Fixing one piece of nerd history...
June 22, 2005 1:22 PM   Subscribe

It turns out the Osborne Effect has nothing to do with Osborne, after all. Conventional wisdom has it that Apple's announcement of long-term plans to move to Intel will dramatically hurt the company in what is termed the "Osborne Effect", after the 1980s British computer company that seemingly went bankrupt due to announcing new products so soon that no one would buy anything.
posted by Rothko (19 comments total)

 
This is another "who cares" item that has been blown out of proportion by some people in the press.

If Mac users cared who made the processor inside their box, wouldn't they be just as upset about IBM (who makes the current Mac processor) as they would about Intel?

The truth is, the average Mac (or PC) user couldn't (and shouldn't) care less what company makes the processor inside the box, just like they don't care whether the computer housing is polycarbonate or ABS plastic.
posted by centerpunch at 1:39 PM on June 22, 2005


Most of the concerns behind the "Osborne" claims are not motivated by whether IBM or Intel is inside the computer, but rather that one knows he or she is buying obsolete hardware, or hardware that will lack useful features (Windows dual-booting) known to be in a future product.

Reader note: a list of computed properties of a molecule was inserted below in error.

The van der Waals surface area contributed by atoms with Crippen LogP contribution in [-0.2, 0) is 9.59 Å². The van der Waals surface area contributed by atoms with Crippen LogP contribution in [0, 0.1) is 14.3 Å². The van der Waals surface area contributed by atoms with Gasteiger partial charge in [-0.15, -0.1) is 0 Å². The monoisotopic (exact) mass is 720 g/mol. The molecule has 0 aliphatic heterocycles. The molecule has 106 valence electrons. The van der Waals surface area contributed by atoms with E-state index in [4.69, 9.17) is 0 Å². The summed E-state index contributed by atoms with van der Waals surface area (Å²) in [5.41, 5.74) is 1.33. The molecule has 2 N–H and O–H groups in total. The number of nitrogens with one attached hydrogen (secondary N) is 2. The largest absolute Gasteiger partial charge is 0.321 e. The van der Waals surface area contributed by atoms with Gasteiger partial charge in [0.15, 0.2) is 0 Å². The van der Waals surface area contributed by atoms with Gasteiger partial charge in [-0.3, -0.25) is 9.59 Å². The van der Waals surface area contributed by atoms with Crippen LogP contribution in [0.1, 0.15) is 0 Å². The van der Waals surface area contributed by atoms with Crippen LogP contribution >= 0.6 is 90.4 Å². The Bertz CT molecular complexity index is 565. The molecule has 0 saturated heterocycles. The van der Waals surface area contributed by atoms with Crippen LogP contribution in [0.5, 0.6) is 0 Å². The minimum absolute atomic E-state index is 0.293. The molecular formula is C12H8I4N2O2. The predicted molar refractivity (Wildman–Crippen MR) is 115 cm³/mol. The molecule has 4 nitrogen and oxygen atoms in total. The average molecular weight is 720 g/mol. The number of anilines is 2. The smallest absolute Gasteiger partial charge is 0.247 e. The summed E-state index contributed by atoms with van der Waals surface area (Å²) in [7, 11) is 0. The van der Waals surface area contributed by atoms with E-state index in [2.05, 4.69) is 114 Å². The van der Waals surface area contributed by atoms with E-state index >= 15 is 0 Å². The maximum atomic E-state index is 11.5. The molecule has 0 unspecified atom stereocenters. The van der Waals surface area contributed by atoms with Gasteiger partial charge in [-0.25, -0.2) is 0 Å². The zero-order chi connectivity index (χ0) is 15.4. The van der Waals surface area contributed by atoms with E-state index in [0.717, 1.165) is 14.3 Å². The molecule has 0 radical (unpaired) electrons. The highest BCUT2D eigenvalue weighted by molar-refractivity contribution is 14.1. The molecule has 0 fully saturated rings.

posted by Rothko at 1:51 PM on June 22, 2005


So, something I'd never heard of isn't relevant to something I slightly care about.

Wow.

Apple needed to announce this early in order to give developers a chance to make sure their code would cross-compile. Most programs won't have a problem, but some might.
posted by delmoi at 1:54 PM on June 22, 2005


Does the twit who wrote this not remember that Macs used to run on 68k chips? Or that they just went through a much much bigger transition when they switched to OS X? They didn't exactly wait until 90 days before 10.0's release date before telling developers that they might have some changes to make to their products.
posted by Space Coyote at 2:27 PM on June 22, 2005